All the above activities involve collaboration with and among publishers, and are largely based on the conventional subscription model. This is in contrast to the open access (OA) model, as represented by publishing groups like Public Library of Science21and BioMed Central,22 whereby publishers do not charge subscription or access fees but instead rely on other methods for covering the publishing expenses, usually directly or indirectly related to the author’s institution. There are several variants of the OA model, but a feature that is common to many is the right of anyone to copy, reproduce, and translate the content (often for nonprofit and educational use only), provided that the source of the material is duly acknowledged. All the OA models have evolved in parallel, and continue to provoke considerable international discussion about the most suitable model for making information accessible to a wider professional audience in the developing countries.

Telemedicine encompasses many different communication modalities and is not a single technology. This ranges from the use of sophisticated video conferencing and other conferencing modalities, through Web-based provider-patient communication systems, to the use of basic telephone service. It is defined as the delivery of health care and the sharing of medical knowledge over a distance using telecommunications.23In the developing countries, the promise of remote diagnosis and treatment heralded new hope for the health sector, particularly in Africa where communities live in rural areas and health care is sparse. However, the persistence of poor infrastructure,24 poor investment, and lack of political support hampered its growth. There are, however, a few pilot projects and case studies that have been reported from various parts of the developing world.

From Latin America, evidence of telemedicine applications is growing, and includes the encouragement of breastfeeding through distance education, improvement in maternal health in rural areas, and health prevention in mental health, among others.2 Successful pilot projects have also been reported in rural parts of India25and Indonesia,26particularly in the monitoring of patients during prehospital transport. In Africa, however, the evidence is limited. The use of high-frequency radios in rural Uganda to help empower a network of traditional birth attendants and to partner with the public health service centers to deliver health care to pregnant women led to a significant reduction in maternal mortality from 500 deaths per 100,000 population in 1996 to 271 per 100,000 population in 1999.27More recently, handheld computers (also called personal digital assistants [or PDAs]) have been used successfully in Uganda, Kenya, and Ghana for the collection of health data, and as effective tools for information dissemination.28 Another good, and frequently cited, example is where South African researchers have developed novel applications for mobile phone technology that improves adherence to HIV and tuberculosis treatments.2930 Overall, there is almost nothing known about how such technologies could be scaled up beyond the pilot stage.31And a previous systematic review32 of the cost-effectiveness of studies of telemedicine interventions concluded that there is no good evidence that telemedicine is a cost-effective means of delivering health care. Nevertheless, this is the beginning of a learning curve for the health sector in developing countries. Ultimately, success will not come from using expensive, high-end, cutting-edge technology, but from tools that are simple, appropriate, and adapted to local needs.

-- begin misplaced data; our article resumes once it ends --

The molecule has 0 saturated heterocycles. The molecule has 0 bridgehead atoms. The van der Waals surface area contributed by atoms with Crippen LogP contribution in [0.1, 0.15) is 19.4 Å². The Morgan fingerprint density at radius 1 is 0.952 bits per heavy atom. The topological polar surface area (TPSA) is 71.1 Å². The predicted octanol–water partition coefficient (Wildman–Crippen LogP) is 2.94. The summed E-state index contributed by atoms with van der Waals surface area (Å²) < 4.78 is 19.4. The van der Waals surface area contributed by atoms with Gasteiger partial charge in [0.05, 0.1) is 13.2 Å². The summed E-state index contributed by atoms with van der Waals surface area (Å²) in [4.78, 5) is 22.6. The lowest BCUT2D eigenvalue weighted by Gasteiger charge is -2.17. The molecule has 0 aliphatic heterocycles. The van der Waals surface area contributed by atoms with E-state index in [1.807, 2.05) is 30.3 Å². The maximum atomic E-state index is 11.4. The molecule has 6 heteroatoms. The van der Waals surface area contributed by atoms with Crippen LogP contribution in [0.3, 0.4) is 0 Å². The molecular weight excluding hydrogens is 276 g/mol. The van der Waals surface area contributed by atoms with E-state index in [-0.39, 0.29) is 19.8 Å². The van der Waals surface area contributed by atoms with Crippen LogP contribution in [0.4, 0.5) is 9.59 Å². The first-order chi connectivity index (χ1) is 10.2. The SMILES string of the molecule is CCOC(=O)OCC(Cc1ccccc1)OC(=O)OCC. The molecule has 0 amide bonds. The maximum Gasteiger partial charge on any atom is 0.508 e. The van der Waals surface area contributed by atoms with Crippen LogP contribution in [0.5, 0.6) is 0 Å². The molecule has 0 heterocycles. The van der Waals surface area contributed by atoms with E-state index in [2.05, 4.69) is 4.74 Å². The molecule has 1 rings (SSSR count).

The implementation of health ICTs in developing countries and in sub-Saharan Africa in particular has been hampered by traditional obstacles: poor infrastructure; lack of resources; and insufficient political commitment and support. This can be aptly summarized as follows, as the “Four Cs”: connectivity; cost; capacity; and culture.

Connectivity is still very poor on the African continent. It can typically take several minutes to download a single article on a 56K dial-up connection; connectivity is often unstable, so that an attempt to download may be frustrated by a loss of connection during the download process. The HINARI data confirm that usage levels seem to depend more on good connectivity than, for example, on the relative economic strength of the country. Some of the biggest users are in Ethiopia, Nepal, Sudan, and Vietnam, all of which are among the poorest countries in the world.15 the cost of telephony, Internet services, and computer hardware and maintenance remain relatively high compared to other parts of the world.7 Furthermore, local expertise and human resource capacity as well as the organizational structures to support these ICTs remain major challenges. Equally, the capacity to use electronic devices, including computers, is low among health professionals, especially those working at primary and district levels, primarily because of lack of exposure. Even among higher level professionals, a recent survey10 showed that some researchers in Africa still prefer books to information accessed on the Web. Finally, Africa is traditionally an oral culture, and the reading culture is still growing. The central message learned in the last decade about communications and access and the use of health information in Africa is that cultural contexts vary and require different models and approaches. Thus, to harness the full potential of ICTs in the health field will require an intricate mix of old and new technologies.